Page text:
How to cite this URL:
Stefl MD, Azad A, Antonios JK, Carney J, Marecek GS. Safety of skeletal traction through the distal femur, proximal tibia, and calcaneus. Arch Trauma Res [serial online] 2019 [cited 2020 Jan 26];8:198-202. Available from: http://www.archtrauma.com/text.asp?2019/8/4/198/272840




  Introduction Top


Skeletal traction provides pain relief and temporary stability in patients anticipating surgery for variety of lower-extremity fractures and is a well-accepted component of treatment for a patient awaiting definitive fixation. Several options for skeletal traction exist, including pin placement in the distal femur, proximal tibia, or calcaneus. Location of pin placement is usually selected based on constellation of injuries, provider choice, and training. Each of these options has theoretical advantages, disadvantages, and potential complications.[1],[2]

Theoretical advantages of a distal femoral pin include direct pull on the fractured bone for femoral fractures, as well as avoiding pull through the knee, which may have a concomitant ligamentous injury. Disadvantages include possible contamination of the medullary canal, possible interference during the placement of definitive fixation, specifically with interlocking bolt placement for femoral nails, risk of septic knee joint, heterotopic ossification, and gas gangrene.[3],[4],[5] Theoretical advantages of proximal tibial traction pins include avoiding contamination of the femoral medullary canal and avoiding holes that may interfere with distal interlocking bolt placement for femoral nails. Disadvantages include pull through the knee and possible peroneal nerve injury or popliteal artery pseudoaneurysm.[6],[7] Theoretical advantages of calcaneal fixation include the ability to provide distal traction for fractures of the tibia. Disadvantages include possible sural and medial calcaneal nerve injury.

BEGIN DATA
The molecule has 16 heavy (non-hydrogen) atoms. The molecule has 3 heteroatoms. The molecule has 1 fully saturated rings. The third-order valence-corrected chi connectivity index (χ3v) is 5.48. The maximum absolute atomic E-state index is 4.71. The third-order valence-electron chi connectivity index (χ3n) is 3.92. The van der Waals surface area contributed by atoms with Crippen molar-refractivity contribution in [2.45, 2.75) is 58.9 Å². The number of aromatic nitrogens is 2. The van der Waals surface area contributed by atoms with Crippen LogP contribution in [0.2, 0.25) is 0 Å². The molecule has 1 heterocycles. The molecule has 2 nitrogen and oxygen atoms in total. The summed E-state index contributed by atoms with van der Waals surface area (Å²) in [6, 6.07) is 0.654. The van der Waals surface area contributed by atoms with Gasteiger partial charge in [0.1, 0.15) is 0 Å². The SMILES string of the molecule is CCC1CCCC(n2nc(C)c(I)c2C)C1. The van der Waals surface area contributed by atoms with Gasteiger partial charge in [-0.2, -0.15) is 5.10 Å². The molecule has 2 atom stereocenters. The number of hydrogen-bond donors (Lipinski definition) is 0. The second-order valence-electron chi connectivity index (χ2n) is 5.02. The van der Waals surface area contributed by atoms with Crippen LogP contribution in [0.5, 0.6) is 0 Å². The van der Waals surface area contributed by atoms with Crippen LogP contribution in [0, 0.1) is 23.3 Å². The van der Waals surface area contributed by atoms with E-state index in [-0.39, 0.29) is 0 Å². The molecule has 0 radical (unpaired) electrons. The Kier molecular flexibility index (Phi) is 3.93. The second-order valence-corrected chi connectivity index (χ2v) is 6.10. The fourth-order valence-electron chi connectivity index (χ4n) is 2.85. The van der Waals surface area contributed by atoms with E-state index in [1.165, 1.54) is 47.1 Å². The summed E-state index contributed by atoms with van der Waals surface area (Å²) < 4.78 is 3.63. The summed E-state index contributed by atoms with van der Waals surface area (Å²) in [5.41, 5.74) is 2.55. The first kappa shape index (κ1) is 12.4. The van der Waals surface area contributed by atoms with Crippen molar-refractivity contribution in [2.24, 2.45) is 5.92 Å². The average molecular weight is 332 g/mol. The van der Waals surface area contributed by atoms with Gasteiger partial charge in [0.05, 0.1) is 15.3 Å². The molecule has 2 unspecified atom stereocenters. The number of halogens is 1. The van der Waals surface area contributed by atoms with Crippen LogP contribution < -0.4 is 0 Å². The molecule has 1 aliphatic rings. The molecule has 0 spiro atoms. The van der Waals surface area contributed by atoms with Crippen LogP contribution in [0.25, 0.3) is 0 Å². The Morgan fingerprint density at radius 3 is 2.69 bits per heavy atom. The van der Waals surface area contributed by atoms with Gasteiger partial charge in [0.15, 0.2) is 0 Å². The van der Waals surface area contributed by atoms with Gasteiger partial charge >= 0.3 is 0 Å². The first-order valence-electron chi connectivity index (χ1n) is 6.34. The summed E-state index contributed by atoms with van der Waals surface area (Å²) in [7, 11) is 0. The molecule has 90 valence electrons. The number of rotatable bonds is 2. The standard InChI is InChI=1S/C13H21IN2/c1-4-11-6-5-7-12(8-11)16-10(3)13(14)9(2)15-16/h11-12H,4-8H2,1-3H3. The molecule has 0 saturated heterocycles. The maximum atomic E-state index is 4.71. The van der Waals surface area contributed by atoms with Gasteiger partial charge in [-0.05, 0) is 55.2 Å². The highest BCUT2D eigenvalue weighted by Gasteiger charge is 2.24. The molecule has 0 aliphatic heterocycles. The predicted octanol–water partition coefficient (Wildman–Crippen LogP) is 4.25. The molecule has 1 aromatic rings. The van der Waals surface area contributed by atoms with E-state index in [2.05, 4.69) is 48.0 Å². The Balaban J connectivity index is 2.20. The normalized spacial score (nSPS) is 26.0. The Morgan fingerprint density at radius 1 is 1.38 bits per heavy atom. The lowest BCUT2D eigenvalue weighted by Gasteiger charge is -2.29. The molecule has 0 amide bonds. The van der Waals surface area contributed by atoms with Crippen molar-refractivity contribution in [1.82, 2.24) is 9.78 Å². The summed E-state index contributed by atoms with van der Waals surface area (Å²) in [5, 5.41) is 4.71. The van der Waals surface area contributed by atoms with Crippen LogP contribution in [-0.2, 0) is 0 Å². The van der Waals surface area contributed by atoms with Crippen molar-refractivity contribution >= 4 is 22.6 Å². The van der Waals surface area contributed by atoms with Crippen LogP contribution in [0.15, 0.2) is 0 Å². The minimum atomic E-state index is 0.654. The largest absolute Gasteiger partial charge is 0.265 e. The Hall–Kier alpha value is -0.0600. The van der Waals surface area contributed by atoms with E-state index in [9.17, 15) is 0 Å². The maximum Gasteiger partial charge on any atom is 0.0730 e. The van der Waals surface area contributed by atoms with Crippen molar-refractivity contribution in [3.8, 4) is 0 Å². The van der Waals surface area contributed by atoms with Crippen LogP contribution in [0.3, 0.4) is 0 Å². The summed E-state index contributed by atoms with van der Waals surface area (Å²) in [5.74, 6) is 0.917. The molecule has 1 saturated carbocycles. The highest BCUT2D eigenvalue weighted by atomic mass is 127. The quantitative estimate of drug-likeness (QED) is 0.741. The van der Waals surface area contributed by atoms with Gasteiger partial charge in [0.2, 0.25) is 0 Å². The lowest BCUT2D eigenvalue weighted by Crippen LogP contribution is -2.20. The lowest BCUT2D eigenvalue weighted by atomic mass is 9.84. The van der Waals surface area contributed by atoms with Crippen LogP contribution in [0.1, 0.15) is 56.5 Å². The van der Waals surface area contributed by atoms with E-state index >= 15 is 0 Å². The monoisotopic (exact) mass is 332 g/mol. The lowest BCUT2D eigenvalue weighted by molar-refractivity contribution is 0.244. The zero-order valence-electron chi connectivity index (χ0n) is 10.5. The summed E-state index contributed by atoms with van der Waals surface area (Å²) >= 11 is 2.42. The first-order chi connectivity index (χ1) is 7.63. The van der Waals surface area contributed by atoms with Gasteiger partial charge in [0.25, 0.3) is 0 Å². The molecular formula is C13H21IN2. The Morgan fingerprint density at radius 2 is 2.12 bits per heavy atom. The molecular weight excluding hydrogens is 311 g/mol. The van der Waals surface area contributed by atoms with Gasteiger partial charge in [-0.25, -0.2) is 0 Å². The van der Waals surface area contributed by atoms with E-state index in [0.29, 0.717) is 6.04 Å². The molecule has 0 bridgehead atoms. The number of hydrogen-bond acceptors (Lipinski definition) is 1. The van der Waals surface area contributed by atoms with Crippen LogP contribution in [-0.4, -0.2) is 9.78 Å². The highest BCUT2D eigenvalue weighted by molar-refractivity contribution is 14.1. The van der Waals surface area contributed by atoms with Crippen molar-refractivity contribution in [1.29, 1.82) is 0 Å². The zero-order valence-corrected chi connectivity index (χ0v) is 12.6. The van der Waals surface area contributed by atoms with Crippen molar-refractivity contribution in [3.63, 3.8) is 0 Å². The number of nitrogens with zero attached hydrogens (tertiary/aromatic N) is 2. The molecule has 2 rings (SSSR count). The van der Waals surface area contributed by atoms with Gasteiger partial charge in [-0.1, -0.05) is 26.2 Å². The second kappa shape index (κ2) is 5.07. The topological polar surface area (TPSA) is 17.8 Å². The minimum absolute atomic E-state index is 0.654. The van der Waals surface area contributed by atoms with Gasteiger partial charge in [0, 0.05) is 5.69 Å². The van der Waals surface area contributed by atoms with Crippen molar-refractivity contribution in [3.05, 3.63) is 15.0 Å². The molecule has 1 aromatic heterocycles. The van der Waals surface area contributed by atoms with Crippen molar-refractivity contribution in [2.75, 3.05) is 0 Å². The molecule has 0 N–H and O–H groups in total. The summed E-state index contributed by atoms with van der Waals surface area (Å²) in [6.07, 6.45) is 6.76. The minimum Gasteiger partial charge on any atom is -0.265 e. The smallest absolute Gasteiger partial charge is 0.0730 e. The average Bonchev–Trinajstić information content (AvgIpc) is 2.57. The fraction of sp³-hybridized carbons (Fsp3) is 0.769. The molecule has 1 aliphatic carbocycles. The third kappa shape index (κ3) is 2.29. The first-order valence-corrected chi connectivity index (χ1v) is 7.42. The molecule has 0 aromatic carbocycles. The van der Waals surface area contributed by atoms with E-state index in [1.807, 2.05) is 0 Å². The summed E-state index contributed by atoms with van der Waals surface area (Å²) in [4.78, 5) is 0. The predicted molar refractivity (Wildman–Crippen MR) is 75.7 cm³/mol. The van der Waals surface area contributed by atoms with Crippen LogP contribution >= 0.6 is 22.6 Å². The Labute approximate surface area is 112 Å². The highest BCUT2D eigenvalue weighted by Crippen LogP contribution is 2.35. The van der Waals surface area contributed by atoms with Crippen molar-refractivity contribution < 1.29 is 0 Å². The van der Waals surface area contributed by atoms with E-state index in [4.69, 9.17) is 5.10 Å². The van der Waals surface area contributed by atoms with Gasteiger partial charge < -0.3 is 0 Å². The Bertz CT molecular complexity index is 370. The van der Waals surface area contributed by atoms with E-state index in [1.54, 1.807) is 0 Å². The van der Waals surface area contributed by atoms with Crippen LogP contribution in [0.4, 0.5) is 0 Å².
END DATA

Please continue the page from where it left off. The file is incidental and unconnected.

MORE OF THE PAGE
The majority of data regarding skeletal traction are from historical literature describing long-term skeletal traction for definitive treatment of long bone fractures, rather than for temporary stability. A recent study demonstrated that skeletal traction through the distal femur provides pain relief compared to splinting and is safe.[8] Another study reported low infection rates with distal femoral and proximal tibial pins.[3] However, only 6% of the pins in this series were in the proximal tibia; information regarding proximal tibial, and calcaneal pins is notably lacking in the literature. The purpose of this study is to identify complications associated with distal femur, proximal tibia, and calcaneal traction pin placement. Our hypothesis was that complications among these groups would not differ significantly.